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Poe’s Last Visit To Richmond
Hunting an unattainable security, the poet sought his “lost Lenore” and then drifted into the shadows
April 1956 | Volume 7, Issue 3
After the death of Edgar Allan Poe in 1849, 1819 his mother-in-law, Mrs. Clemm, turned to the sale of romance by trying to convince certain ladies that they were the inspirations for Poe’s poems. In actual fact, she knew that “Annabel Lee” had been inspired by her own daughter Virginia, Poe’s wife, and that “To Helen” honored two other people—Poe’s foster mother, Mrs. Frances Allan, and the mother of a boyhood playmate. All three of these women, by now, were dead.
But Mrs. Clemm never nerved herself to brace the woman depicted in “Lenore”—Mrs. Elmira Royster Shelton, who was Poe’s first sweetheart when he was a boy and who represented the final haven when he returned to Richmond at the end of his tormented mortal journey.
For months before he made this final trip back to Richmond, Poe had turned desperately in his thoughts to his “lost Lenore.” This was not entirely a sentimental turning. An exhausted man and the loneliest of earth’s mortals, Poe was groping for security and a home. And the Richmond to which he returned just before his death was the scene of the first psychic disasters of his early, formative years.
At the beginning, Richmond was the environment a dramatist would have chosen to highlight the adventures of a sensitive orphan, different from his fellows and yet longing to belong. It was a society of families; the individual was always subordinate—first to the clan, then to the class. And John Allan, who adopted Poe when Poe became an orphan at three, was a coldly ambitious social climber, who accepted this offspring of theatrical people only to please his childless wife.
Allan had come to Richmond from Scotland in 1811. His successful uncle had already established himself in the community, but despite his uncle’s help and his own shrewdness, Allan never did too well as a merchant, and his finances were fairly well involved until he inherited the bulk of his uncle’s fat estate in 1825. He was a flinty man, lustful and self-righteous.
Mrs. Allan was of softer fiber. Born of gentle people in the Virginia plantation country, she was delicate and warmhearted, and she was among the ladies who charitably administered to Mrs. Poe when the young actress lay dying in a theatrical rooming house in the old Bird-in-Hand section of Richmond. In that. December, Poe was not quite three and, while he could not have remembered his mother physically, he was definitely affected by her loss. Since his father had decamped earlier and Mrs. Poe’s travels as an actress removed her little family from kinspeople, the affectionate child was very close to her.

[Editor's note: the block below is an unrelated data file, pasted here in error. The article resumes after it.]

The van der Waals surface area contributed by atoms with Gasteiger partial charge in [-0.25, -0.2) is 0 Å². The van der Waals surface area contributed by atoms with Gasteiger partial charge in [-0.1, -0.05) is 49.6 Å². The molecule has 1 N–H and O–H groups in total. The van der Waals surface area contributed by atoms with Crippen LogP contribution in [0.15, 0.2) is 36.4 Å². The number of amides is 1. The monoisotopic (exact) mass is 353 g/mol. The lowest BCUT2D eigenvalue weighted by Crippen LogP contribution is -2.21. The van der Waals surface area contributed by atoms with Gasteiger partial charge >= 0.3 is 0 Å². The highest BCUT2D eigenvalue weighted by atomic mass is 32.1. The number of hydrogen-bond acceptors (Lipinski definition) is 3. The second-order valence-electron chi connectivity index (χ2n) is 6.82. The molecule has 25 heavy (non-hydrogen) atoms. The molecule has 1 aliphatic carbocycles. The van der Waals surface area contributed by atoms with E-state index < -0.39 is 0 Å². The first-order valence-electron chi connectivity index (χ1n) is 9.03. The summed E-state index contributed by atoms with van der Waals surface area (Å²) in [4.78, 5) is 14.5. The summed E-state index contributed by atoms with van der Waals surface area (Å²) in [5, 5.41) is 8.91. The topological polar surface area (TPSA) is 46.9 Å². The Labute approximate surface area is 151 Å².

The orphan transferred this love to the gentle Mrs. Allan, who took him to her home the day after his mother died, and he showed a deep need to regard the Allans as his parents—“Ma” and “Pa,” as he called them. Frances Allan certainly lavished affection on the sweet-natured child as if indeed he were her own son, but it was the man of the house Poe had to please, and in this he failed.
Edgar Poe was, with all the old-fashioned implications of the word, a poet, and very precocious. As throughout his life he had something of the fakir in him, it was his conceit to use unrelated facets of knowledge for purposes of display. This could scarcely have endeared him to the practical-minded merchant. Then, the adolescent Poe let his heart rule when he supported his foster mother during domestic difficulties arising over Allan’s infidelity. Again at seventeen, letting his pride rule, the young poet gave the reluctant “Pa” weapons to use against him when he tried to keep up with the hedonistic pleasures of planters’ sons in Jefferson’s new university, and incurred gambling debts.
Cut off from his foster family’s support and in local disgrace, eighteen-year-old Poe joined the army as a refuge. Two years later, with Mrs. Allan dying, Poe’s piteous letters finally caused Allan to facilitate what amounted to his transfer from an enlisted man’s status to a cadet at West Point. When his foredoomed stay in the military academy ended (Mrs. Allan was dead), Allan refused even to answer Poe’s letters. Poe’s determination to be a son brought on the final act when he visited the home in which he had grown up and was ejected. Shortly afterwards John Allan died, leaving money to his illegitimate children, and that phase of rejection ended for Poe.
It was during this period that he lost “Lenore.” Poe and Elmira Royster had lived near each other in their teens, when they spent the idle afternoons in her parlor with Poe drawing a charming sketch of her while she played the pianoforte and they talked of his poetry. They were secretly engaged when he made his abortive effort at being a college boy. When Elmira Royster’s family discovered that Allan had disinherited the dark, dreamy boy, they maneuvered to end the romance. It was so simple to intercept letters and cause each to believe that the other had broken off without the courtesy of a repudiation. In rebound, Elmira married the well-to-do Mr. Barren Shelton, and Poe wrote the poem “Lenore.” He used the name again in “The Raven,” as the “lost Lenore.”
He was to live in Richmond only once more, for a year and a half, from the middle of his twenty-sixth year until around his twenty-eighth birthday. Lie had some literary reputation when he returned to edit the new Southern Literary Messenger , and his experience and ability outran his reputation. He also had a non-Richmond wife, his fourteen-year-old cousin Virginia Clemm, whose mother (Poe’s lather’s sister) became a stand-in lor his own lost mother and lor Mrs. Allan and for all the home images that haunted him.